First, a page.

A recent discussion at the Jackson City Council shows why bureaucrats are universally disliked. Ward 1 Councilman Ashby Foote wants zoning applications posted online after they are submitted to the city. The city council members seemed inclined to go along with his idea last week at a meeting of the Planning and Zoning Committee. However, Zoning Administrator Esther Ainsworth tried to stop the council from doing so as she made it quite clear she wants to keep forcing people to file public records requests and pay whatever fees she decides to charge.
Mr. Foote's proposal will make it easier for people to find out what is going on in their own neighborhoods when developers or property owners try to rezone their property. The current policy forces concerned citizens to go down to city hall, file a public records request, wait seven business days or more, and then pay whatever fees Ms. Ainsworth's office decides to charge.* Her office will not let anyone just read the submitted application. Nope. A public records request has to be filed and the process has to be followed. We are a city of laws you see. The breaking of one law or rule will undermine order and bring down society. The city can not tolerate such lawlessness. Civilization depends on keeping such order.
Mr. Foote introduced a motion two weeks ago at a city council meeting that would direct the city to post all submitted zoning applications on the city website within 72 hours after submission. The resolution would also require the city to post online the agendas for the planning and zoning commission no less than 72 hours prior to a meeting. City Attorney Monica Joiner said the resolution should be converted to an order as it would be an ordinance. The council agreed and referred it to the Planning and Zoning Committee.
The discussion opened on a fairly amicable note. The committee discussed what it wanted to accomplish with the city attorneys. Normal stuff. Mr. Foote cited the example of the Colonial Country Club zoning fight earlier this year when Colonial neighbors were forced to file public records requests and wait one to two weeks just to find out what was proposed for their neighborhood. Numerous people also complained at the Costco public hearing that they were not allowed to look at the zoning application but were forced to file public records requests even though they didn't find out about the hearing until a few days prior to its being held.
Mr. Foote said he wanted to upload the entire application as submitted to the city website. However, Ms. Ainsworth said she preferred to post agendas and public notices. Ward 2 Councilman Melvin Priester, Jr. took Mr. Foote's side as he said "I like this idea a lot and that we should try to get as much documentation online as possible."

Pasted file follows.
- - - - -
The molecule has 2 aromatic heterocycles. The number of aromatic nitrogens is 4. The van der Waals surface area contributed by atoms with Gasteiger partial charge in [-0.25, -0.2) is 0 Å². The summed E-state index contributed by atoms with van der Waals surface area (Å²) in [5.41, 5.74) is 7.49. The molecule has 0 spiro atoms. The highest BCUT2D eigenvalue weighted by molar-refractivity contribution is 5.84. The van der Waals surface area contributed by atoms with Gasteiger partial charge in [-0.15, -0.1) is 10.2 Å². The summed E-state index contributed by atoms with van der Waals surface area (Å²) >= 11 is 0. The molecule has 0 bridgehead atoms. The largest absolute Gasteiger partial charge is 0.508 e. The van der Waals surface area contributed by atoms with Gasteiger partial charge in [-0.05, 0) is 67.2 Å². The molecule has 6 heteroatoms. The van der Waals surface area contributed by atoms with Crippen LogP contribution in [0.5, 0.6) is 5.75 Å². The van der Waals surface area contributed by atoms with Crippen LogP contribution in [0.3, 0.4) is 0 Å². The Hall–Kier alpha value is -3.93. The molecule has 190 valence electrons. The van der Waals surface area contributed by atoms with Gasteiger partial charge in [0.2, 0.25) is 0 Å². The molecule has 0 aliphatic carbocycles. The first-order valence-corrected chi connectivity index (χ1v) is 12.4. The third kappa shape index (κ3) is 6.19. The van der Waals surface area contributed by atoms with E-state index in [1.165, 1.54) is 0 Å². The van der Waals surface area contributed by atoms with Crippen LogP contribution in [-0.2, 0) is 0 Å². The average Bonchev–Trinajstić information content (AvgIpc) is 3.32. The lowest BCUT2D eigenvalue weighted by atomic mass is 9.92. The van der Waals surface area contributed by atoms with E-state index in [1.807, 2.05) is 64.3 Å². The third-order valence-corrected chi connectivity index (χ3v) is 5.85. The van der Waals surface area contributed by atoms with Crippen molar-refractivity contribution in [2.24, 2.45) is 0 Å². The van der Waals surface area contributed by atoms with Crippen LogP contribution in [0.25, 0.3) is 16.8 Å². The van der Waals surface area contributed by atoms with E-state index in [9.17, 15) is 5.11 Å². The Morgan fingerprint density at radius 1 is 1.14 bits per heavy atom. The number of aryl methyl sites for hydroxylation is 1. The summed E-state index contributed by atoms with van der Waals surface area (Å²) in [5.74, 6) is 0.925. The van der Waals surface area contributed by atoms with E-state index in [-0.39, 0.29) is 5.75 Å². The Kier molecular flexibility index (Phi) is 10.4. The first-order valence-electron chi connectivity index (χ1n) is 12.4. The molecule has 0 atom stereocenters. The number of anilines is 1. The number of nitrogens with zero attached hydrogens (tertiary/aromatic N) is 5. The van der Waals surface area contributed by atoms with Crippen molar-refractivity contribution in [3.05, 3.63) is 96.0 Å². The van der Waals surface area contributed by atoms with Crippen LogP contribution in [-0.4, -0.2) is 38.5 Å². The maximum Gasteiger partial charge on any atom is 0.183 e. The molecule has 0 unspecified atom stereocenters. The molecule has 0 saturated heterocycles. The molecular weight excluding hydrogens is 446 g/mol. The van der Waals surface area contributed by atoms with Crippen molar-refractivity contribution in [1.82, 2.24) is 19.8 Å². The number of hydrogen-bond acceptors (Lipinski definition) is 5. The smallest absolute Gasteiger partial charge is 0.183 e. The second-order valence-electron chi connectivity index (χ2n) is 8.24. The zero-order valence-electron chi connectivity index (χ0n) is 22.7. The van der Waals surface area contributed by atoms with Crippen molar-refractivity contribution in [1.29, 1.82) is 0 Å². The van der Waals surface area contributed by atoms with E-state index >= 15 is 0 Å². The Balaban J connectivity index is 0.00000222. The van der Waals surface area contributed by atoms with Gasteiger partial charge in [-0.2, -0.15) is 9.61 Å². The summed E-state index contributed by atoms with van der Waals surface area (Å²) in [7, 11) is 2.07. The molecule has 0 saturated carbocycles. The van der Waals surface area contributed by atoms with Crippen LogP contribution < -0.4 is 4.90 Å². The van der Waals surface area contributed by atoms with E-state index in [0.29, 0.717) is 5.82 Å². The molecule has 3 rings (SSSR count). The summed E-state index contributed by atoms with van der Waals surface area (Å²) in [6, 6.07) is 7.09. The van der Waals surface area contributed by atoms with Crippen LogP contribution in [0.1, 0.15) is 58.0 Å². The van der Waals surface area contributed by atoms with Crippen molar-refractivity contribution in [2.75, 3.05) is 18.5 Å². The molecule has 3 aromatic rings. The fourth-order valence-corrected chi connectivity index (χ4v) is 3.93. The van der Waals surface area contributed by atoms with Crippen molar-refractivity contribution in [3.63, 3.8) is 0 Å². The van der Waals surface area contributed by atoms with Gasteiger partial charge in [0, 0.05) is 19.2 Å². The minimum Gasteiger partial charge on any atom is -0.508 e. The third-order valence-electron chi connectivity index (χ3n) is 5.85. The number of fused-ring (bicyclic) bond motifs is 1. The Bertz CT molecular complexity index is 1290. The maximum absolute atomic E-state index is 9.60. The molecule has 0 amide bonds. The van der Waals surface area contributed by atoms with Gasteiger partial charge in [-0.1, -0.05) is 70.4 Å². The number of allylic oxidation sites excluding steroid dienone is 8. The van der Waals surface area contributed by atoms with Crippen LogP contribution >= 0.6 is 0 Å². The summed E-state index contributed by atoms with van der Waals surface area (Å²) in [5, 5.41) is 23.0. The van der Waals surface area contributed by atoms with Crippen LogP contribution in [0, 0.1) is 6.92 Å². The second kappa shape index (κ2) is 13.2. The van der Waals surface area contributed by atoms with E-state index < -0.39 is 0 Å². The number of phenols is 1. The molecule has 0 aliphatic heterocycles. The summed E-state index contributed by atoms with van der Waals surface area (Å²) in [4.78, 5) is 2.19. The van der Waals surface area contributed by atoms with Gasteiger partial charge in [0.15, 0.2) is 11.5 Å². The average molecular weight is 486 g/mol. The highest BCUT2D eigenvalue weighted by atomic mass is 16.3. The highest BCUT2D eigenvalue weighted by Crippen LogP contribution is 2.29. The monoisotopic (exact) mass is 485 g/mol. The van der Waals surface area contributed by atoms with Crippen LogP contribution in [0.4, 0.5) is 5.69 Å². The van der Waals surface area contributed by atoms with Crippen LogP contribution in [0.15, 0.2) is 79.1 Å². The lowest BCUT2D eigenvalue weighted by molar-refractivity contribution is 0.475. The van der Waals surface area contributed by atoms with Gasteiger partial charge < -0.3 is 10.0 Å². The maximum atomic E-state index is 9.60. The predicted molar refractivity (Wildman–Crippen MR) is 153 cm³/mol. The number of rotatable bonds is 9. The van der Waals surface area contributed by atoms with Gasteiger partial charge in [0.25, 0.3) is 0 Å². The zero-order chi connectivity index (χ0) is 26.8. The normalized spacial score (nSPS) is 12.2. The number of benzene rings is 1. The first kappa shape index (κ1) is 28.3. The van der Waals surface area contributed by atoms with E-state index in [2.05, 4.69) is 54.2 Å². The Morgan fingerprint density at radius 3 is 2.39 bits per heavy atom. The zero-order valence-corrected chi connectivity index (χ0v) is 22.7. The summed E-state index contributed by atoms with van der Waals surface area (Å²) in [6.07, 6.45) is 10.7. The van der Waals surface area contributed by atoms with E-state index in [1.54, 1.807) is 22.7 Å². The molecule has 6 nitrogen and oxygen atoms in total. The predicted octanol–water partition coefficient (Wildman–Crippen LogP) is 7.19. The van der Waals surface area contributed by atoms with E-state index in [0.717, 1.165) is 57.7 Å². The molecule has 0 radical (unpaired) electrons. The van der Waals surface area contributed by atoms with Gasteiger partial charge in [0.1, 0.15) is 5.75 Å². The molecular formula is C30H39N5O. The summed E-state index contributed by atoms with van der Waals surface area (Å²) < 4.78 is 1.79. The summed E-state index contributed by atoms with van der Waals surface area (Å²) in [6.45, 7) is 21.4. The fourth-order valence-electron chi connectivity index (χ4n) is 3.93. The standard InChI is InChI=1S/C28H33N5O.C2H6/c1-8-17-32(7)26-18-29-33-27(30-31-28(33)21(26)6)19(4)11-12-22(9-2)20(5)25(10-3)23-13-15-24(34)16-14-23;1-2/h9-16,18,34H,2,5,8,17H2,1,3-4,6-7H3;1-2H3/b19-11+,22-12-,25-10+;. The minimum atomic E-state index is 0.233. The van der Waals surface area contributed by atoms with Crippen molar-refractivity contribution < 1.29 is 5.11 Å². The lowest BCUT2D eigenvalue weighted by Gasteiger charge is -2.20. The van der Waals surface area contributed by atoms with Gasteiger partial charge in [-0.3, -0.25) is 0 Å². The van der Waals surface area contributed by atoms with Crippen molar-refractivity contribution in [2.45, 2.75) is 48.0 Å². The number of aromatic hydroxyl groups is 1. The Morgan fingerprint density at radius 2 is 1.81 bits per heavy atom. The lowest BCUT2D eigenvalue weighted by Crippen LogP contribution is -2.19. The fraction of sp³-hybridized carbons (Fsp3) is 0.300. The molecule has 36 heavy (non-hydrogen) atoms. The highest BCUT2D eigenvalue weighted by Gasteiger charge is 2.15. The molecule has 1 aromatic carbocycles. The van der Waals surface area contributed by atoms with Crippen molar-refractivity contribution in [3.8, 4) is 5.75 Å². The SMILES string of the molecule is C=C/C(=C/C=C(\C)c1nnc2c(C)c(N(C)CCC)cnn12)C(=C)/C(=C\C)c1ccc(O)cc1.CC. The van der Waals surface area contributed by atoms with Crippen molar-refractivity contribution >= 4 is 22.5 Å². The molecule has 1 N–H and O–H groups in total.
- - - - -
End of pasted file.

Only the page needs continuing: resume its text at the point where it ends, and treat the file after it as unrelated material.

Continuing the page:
Ms. Ainsworth (starts at 9:14) said the current notice requirements were satisfactory. She said she was required to send notice to people who lived within 160 feet of property that was the subject of a zoning proposal. She said the notice had to be posted 15 days prior to the meeting. However, such requirements mean a person has to literally file a public records request the same day the notice is posted if he wants to get the zoning application prior to the public hearing.
Mr. Foote said he wanted to post the submitted zoning applications online to reduce "the friction among the neighborhood associations" and create "less angst out there." However, Ms. Ainsworth (11:30) said that if the information was posted online, that people could make "interpretations sometimes that are not correct." She also said "We don't want people to make abrupt decisions based on what staff recommends (included in the zoning application)." She said they "may make an uninformed decision" based upon what information "is out there in terms whether they support or don't support (that zoning request)." She said the zoning documents can be a really large file but Mr. Foote said "That's ok, the cloud is a really big place." He said he would rather people complain because he voted the wrong way than complain they couldn't get a copy of the zoning request.
Ms. Ainsworth also said uploading completed zoning applications online would mean some proprietary or trade information might have to be redacted. However, she failed to mention that such guidelines currently apply to those obtained through public records request. Another Planning and Zoning department employee said people could just file open records requests. Mr. Foote interrupted her and said "I'd just rather put this online". He said "we are furloughing people" and this proposal would reduce the workload for city employees as they could just post the submitted applications online and not use their time responding to public records requests for the same zoning application. He said "My gosh, it's free online." (18:00) Inspector Ainsworth then tried to say that uploading the applications might interfere with the appeal period for a zoning action application. She said the city should post the submitted applications online after the appeal period.
The committee said it was inclined to direct the Planning and Zoning to submit the applications to the City Attorney for review and then upload the documents to the internet. The committee will address Mr. Foote's proposal at the next meeting.
*Her office charged this website $80 just for copy of the zoning application for the Goodwill Industries zoning application. Earlier post with copy of zoning application.
This is an example of a zoning application that is completed and submitted to the city: